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pSITE Vectors for Stable Integration or Transient Expression of Autofluorescent Protein Fusions in Plants: Probing Nicotiana benthamiana-Virus Interactions

July 2007 , Volume 20 , Number  7
Pages  740 - 750

Romit Chakrabarty , 1 Rituparna Banerjee , 1 Sang-Min Chung , 2 Mark Farman , 1 Vitaly Citovsky , 3 Saskia A. Hogenhout , 4 Tzvi Tzfira , 5 and Michael Goodin 1

1Department of Plant Pathology, University of Kentucky, Lexington 40546, U.S.A.; 2Department of Life Science, Dongguk University, South Korea; 3Department of Biochemistry and Cell Biology, State University of New York, Stony Brook 11794-5215, U.S.A.; 4Department of Entomology, The Ohio State University-OARDC, Wooster 44691, U.S.A.; 5Department of Molecular, Cellular, & Developmental Biology, The University of Michigan, Ann Arbor 48109-1048, U.S.A.


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Accepted 14 February 2007.

Plant functional proteomics research is increasingly dependent upon vectors that facilitate high-throughput gene cloning and expression of fusions to autofluorescent proteins. Here, we describe the pSITE family of plasmids, a new set of Agrobacterium binary vectors, suitable for the stable integration or transient expression of various autofluorescent protein fusions in plant cells. The pSITE vectors permit single-step Gateway-mediated recombination cloning for construction of binary vectors that can be used directly in transient expression studies or for the selection of transgenic plants on media containing kanamycin. These vectors can be used to express native proteins or fusions to monmeric red fluorescent protein or the enhanced green fluorescent protein and its cyan and yellow-shifted spectral variants. We have validated the vectors for use in transient expression assays and for the generation of transgenic plants. Additionally, we have generated markers for fluorescent highlighting of actin filaments, chromatin, endoplasmic reticulum, and nucleoli. Finally, we show that pSITE vectors can be used for targeted gene expression in virus-infected cells, which should facilitate high-throughput characterization of protein dynamics in host-virus interactions.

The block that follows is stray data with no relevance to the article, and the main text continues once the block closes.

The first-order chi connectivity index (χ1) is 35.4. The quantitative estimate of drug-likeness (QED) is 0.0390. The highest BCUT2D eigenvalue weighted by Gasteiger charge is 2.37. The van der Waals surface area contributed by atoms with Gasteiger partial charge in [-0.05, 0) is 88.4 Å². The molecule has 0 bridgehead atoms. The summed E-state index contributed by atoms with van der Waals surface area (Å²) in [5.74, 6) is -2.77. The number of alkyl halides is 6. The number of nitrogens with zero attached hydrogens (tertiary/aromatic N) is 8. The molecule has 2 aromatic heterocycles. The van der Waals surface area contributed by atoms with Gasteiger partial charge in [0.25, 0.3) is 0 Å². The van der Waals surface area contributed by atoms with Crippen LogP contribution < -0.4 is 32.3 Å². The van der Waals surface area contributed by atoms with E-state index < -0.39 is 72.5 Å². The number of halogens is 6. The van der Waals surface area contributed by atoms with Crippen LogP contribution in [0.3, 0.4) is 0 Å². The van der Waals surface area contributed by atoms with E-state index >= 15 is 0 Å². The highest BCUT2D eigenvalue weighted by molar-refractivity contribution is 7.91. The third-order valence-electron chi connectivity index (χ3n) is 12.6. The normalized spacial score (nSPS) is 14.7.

Additional keywords: agroinfiltration , confocal microscopy , nucleolus , SYNV , transformation .

© 2007 The American Phytopathological Society